Asked to create a bevy of special effects and challenging settings — including but not limited to: a talking/singing possessed moose; killer enchanted trees; kinetic kitchen appliances; a bloody stump minus a hand; and a dance line of demons — Hypes consistently finds clever (and cleverly low-budget) ways to spray laughs and gore.
The lighting design (by Chris Battisti and Drew Guerrero) and scenic design (by Hypes and Corey Strauss) is nimble and inventive. And if a stage manager ever deserves a special shout-out, it’d be Paul Wegner for this wild show.
3. The Splatter Zone.
Go ahead, grab a poncho and get covered in blood. I did not partake of this experience, mostly because I hate getting my glasses dirty, but the sold-out crowd seemed to enjoy their multiple hemoglobin showers. (Extra points to the cast for their dexterity with those red plastic squeezable catsup bottles.) At intermission, ushers quickly set up one of those yellow janitorial “caution” signs warning of wet floors. That is not often a sight you see in a theater.
4. The goofy acting.
Three performances stand out for me: Enrique Vega (nice vocals and a subversive stage presence) opening weekend as “good old reliable” Jake, who pops up midway through the show as an annoying local yokel; Madison Mitchell (very funny, and a good dancer and choreographer), the geeky little sister whose segue into demonhood turns her into Atilla the Pun; and Bridget Mitchell (so over-the-top in her acting that you’ll either grin or grimace) as Annie, a brash big mouth whose family owns the haunted cabin — and who keeps losing the men in her life, along with most of her clothing.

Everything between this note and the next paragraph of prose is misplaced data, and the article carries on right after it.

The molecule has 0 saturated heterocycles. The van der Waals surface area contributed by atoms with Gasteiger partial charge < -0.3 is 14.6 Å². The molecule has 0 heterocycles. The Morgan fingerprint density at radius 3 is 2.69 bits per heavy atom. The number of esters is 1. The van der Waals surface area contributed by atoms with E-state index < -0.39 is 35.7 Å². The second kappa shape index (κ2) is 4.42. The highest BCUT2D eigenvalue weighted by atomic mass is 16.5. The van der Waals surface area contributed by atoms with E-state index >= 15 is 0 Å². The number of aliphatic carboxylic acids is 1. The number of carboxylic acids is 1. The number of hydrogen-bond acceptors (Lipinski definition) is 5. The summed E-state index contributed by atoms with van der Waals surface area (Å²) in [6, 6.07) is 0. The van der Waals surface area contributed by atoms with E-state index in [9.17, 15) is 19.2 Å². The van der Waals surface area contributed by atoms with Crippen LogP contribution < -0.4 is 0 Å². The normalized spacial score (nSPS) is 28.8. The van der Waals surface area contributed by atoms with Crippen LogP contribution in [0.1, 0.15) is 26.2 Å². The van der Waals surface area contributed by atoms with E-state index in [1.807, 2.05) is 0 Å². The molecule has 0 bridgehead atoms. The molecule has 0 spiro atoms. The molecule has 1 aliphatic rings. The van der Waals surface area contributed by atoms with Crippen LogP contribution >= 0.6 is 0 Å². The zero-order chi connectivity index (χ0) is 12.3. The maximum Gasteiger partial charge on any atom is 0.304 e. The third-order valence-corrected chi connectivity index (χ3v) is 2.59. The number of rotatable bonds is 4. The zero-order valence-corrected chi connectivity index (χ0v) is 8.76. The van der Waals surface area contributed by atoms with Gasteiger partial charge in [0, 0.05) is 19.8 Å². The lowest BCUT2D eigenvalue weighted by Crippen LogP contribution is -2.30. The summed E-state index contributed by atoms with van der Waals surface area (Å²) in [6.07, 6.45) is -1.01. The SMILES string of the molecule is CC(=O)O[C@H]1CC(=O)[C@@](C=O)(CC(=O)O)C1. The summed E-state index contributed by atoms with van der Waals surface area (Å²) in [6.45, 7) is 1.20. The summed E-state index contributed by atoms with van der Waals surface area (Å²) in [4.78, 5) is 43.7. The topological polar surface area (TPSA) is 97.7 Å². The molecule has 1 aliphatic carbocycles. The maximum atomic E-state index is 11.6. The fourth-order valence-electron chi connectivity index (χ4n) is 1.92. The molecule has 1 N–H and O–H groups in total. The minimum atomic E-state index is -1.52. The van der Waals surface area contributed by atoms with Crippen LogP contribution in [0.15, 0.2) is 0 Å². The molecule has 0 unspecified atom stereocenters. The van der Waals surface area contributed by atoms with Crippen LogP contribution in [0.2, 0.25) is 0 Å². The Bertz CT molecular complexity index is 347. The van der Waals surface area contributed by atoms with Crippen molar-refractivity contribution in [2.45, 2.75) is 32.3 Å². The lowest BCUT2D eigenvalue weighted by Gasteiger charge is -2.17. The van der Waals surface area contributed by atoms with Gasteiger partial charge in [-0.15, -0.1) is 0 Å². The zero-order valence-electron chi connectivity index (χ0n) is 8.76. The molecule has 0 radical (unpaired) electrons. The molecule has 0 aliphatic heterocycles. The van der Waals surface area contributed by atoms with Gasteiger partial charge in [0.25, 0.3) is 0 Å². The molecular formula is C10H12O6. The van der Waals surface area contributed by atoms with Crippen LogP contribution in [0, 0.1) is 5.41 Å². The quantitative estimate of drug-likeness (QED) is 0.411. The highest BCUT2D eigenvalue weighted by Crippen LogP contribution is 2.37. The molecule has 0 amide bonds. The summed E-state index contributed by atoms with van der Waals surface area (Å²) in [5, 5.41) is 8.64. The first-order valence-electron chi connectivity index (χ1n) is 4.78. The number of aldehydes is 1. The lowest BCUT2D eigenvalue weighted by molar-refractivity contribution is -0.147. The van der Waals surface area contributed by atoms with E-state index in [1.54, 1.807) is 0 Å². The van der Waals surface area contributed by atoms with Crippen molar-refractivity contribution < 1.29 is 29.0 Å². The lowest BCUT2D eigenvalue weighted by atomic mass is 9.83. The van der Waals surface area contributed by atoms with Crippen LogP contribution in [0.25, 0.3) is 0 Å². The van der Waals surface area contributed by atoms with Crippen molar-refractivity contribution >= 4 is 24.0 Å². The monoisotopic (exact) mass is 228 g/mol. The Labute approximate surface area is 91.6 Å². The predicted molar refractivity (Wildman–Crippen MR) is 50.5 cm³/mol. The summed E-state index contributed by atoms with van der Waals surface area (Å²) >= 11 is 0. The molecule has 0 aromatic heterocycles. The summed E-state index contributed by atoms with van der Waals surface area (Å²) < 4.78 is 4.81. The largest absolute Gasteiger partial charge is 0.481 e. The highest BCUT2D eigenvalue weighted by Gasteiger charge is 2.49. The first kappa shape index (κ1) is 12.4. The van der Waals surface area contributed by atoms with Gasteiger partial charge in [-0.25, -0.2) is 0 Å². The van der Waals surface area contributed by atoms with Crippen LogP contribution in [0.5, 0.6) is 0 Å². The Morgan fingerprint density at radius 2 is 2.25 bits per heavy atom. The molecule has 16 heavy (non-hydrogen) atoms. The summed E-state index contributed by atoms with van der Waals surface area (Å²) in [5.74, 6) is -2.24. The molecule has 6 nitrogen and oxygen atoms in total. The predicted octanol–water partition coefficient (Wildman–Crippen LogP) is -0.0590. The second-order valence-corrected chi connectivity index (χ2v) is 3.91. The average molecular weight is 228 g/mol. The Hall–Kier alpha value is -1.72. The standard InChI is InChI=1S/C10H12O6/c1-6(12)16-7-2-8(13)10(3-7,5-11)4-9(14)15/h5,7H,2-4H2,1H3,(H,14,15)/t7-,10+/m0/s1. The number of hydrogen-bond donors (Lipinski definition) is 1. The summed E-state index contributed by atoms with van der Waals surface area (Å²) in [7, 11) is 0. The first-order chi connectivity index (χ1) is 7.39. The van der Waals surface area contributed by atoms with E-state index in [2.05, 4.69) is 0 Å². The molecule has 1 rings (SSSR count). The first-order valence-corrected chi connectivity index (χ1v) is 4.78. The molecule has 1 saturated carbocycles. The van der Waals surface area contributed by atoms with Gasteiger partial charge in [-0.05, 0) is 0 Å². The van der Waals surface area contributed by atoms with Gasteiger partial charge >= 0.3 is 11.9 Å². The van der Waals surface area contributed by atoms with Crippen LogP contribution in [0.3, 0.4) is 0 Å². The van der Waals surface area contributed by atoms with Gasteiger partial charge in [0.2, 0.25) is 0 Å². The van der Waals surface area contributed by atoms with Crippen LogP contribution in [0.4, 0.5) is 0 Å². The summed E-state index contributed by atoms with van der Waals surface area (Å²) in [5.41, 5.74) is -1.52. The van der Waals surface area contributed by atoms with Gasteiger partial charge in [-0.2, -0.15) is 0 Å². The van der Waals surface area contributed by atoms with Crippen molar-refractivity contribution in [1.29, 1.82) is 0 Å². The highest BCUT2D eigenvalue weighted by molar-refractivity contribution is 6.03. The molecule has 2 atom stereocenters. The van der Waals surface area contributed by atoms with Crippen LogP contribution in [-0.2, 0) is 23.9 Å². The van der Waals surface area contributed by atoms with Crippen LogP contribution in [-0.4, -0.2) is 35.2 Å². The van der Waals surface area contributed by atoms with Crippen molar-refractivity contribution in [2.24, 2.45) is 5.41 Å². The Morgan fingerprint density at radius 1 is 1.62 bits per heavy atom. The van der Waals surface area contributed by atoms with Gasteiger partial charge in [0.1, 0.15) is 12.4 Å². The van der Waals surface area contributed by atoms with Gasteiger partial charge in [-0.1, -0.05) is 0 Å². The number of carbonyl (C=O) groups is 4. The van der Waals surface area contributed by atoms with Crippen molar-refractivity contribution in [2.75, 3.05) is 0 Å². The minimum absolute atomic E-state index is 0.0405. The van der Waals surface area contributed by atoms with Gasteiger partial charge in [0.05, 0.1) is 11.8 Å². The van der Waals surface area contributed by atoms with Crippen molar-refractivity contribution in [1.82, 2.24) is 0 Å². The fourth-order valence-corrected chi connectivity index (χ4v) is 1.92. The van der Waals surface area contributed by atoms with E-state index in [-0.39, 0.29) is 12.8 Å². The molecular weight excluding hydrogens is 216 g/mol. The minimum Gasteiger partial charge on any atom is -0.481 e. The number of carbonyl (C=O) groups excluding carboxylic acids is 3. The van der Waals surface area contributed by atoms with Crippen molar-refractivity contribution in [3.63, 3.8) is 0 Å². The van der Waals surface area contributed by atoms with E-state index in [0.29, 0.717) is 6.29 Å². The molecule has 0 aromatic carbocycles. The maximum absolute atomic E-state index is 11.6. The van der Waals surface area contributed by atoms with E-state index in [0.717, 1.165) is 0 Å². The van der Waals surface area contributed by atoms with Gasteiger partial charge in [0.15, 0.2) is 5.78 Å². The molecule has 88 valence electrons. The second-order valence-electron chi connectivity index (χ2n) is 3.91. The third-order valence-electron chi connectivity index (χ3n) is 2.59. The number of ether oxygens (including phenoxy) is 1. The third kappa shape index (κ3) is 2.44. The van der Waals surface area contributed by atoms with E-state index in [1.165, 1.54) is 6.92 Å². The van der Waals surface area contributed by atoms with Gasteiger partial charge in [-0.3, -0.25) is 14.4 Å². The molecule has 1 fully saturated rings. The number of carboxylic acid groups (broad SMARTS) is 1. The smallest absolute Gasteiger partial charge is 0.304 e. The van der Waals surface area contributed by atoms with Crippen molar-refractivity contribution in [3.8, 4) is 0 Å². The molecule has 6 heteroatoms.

5. Most important: the big song.
Which leads me to “All the Men in My Life Keep Getting Killed by Candarian Demons,” which Bridget Mitchell belts out accompanied by Kohlhoff and Vega as doo-wop backup singers. Let’s join the tune in progress:
All my college boyfriends and my one-night stands
My male co-workers and platonic gay friends
Every date I go on ends in demon bloodshed
And now that I met you two guys, I know you’ll soon be dead
Men: What the f—
They say love is cruel
And I believe them
My heart’s always broken
Cause the men in my life
And I mean ALL the men in my life
Every single man in my life
Keeps getting killed …
by Candarian demons
Ahem. Got carried away there. Sometimes you get into a show and a song — you know what I mean?
Bonus: Mart synergy
As I write this review, I check Facebook for name spellings and info on the actors, all of whom I haven’t seen before. And there I stumble upon a glorious coincidence that is no doubt the talk of the Merced theater scene: Kohlhoff works as the manager of digital marketing at — get this — SaveMart. No wonder he’s so passionate when he sings, “Well I told you I could kill these demons and none of you believe me / That’s why you’re merely customers and I’m the S-Mart employee.”
In “Evil Dead,” corporate employment imitates life and art. With a few severed limbs thrown in for fun, of course.
“Evil Dead: The Musical,” continues 7:30 p.m. Thursday, Oct. 26, Friday, Oct. 27, Saturday, Oct. 28; and a special final performance 7:30 p.m. Tuesday, Oct. 31. Playhouse Merced, 452 W. Main St., Merced.
To subscribe to the email newsletter for The Munro Review, go to this link: